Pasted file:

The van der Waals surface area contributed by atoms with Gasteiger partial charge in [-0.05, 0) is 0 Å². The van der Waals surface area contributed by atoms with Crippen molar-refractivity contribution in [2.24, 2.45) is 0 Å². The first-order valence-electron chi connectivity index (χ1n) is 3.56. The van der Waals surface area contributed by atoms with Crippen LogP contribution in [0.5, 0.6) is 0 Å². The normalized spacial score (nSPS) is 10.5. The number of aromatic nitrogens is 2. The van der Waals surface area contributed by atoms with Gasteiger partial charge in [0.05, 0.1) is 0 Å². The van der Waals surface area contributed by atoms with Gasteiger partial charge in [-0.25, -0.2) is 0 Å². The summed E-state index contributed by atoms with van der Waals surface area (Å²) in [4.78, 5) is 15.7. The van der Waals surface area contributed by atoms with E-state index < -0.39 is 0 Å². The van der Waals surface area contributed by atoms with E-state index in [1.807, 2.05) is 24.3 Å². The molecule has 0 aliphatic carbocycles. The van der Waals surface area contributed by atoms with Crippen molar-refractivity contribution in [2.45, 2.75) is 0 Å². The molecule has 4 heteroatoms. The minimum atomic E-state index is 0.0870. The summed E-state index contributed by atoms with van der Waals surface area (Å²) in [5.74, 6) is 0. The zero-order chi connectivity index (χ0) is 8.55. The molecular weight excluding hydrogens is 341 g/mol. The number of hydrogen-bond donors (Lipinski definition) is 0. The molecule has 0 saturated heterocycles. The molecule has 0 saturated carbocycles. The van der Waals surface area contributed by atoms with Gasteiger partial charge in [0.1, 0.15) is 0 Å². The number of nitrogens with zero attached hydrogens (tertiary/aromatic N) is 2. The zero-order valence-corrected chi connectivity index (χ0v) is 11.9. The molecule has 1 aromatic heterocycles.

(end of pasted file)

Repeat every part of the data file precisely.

The van der Waals surface area contributed by atoms with Gasteiger partial charge in [-0.05, 0) is 0 Å². The van der Waals surface area contributed by atoms with Crippen molar-refractivity contribution in [2.24, 2.45) is 0 Å². The first-order valence-electron chi connectivity index (χ1n) is 3.56. The van der Waals surface area contributed by atoms with Crippen LogP contribution in [0.5, 0.6) is 0 Å². The normalized spacial score (nSPS) is 10.5. The number of aromatic nitrogens is 2. The van der Waals surface area contributed by atoms with Gasteiger partial charge in [0.05, 0.1) is 0 Å². The van der Waals surface area contributed by atoms with Gasteiger partial charge in [-0.25, -0.2) is 0 Å². The summed E-state index contributed by atoms with van der Waals surface area (Å²) in [4.78, 5) is 15.7. The van der Waals surface area contributed by atoms with E-state index < -0.39 is 0 Å². The van der Waals surface area contributed by atoms with E-state index in [1.807, 2.05) is 24.3 Å². The molecule has 0 aliphatic carbocycles. The van der Waals surface area contributed by atoms with Crippen molar-refractivity contribution in [2.45, 2.75) is 0 Å². The molecule has 4 heteroatoms. The minimum atomic E-state index is 0.0870. The summed E-state index contributed by atoms with van der Waals surface area (Å²) in [5.74, 6) is 0. The zero-order chi connectivity index (χ0) is 8.55. The molecular weight excluding hydrogens is 341 g/mol. The number of hydrogen-bond donors (Lipinski definition) is 0. The molecule has 0 saturated heterocycles. The molecule has 0 saturated carbocycles. The van der Waals surface area contributed by atoms with Gasteiger partial charge in [0.1, 0.15) is 0 Å². The number of nitrogens with zero attached hydrogens (tertiary/aromatic N) is 2. The zero-order valence-corrected chi connectivity index (χ0v) is 11.9. The molecule has 1 aromatic heterocycles.